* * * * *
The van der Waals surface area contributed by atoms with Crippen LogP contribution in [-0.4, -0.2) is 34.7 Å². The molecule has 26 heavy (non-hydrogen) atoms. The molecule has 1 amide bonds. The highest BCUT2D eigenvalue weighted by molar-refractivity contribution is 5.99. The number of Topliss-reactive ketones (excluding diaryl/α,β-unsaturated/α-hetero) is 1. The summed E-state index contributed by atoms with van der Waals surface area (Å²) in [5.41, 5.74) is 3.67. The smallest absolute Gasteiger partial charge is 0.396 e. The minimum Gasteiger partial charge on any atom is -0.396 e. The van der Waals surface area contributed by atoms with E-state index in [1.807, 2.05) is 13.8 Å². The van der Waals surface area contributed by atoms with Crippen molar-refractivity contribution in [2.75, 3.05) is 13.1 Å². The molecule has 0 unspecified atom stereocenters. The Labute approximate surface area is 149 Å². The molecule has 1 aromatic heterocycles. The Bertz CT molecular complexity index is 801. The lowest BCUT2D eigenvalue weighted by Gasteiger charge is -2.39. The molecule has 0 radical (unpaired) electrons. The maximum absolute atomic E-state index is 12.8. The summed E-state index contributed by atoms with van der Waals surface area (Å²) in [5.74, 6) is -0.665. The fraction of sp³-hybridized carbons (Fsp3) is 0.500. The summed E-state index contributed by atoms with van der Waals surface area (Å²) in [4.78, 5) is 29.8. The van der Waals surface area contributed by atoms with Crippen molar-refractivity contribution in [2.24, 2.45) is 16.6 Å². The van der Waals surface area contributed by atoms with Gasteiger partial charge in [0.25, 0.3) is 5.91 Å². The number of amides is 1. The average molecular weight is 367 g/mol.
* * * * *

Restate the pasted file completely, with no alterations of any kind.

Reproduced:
The van der Waals surface area contributed by atoms with Crippen LogP contribution in [-0.4, -0.2) is 34.7 Å². The molecule has 26 heavy (non-hydrogen) atoms. The molecule has 1 amide bonds. The highest BCUT2D eigenvalue weighted by molar-refractivity contribution is 5.99. The number of Topliss-reactive ketones (excluding diaryl/α,β-unsaturated/α-hetero) is 1. The summed E-state index contributed by atoms with van der Waals surface area (Å²) in [5.41, 5.74) is 3.67. The smallest absolute Gasteiger partial charge is 0.396 e. The minimum Gasteiger partial charge on any atom is -0.396 e. The van der Waals surface area contributed by atoms with E-state index in [1.807, 2.05) is 13.8 Å². The van der Waals surface area contributed by atoms with Crippen molar-refractivity contribution in [2.75, 3.05) is 13.1 Å². The molecule has 0 unspecified atom stereocenters. The Labute approximate surface area is 149 Å². The molecule has 1 aromatic heterocycles. The Bertz CT molecular complexity index is 801. The lowest BCUT2D eigenvalue weighted by Gasteiger charge is -2.39. The molecule has 0 radical (unpaired) electrons. The maximum absolute atomic E-state index is 12.8. The summed E-state index contributed by atoms with van der Waals surface area (Å²) in [5.74, 6) is -0.665. The fraction of sp³-hybridized carbons (Fsp3) is 0.500. The summed E-state index contributed by atoms with van der Waals surface area (Å²) in [4.78, 5) is 29.8. The van der Waals surface area contributed by atoms with Crippen molar-refractivity contribution in [2.24, 2.45) is 16.6 Å². The van der Waals surface area contributed by atoms with Gasteiger partial charge in [0.25, 0.3) is 5.91 Å². The number of amides is 1. The average molecular weight is 367 g/mol.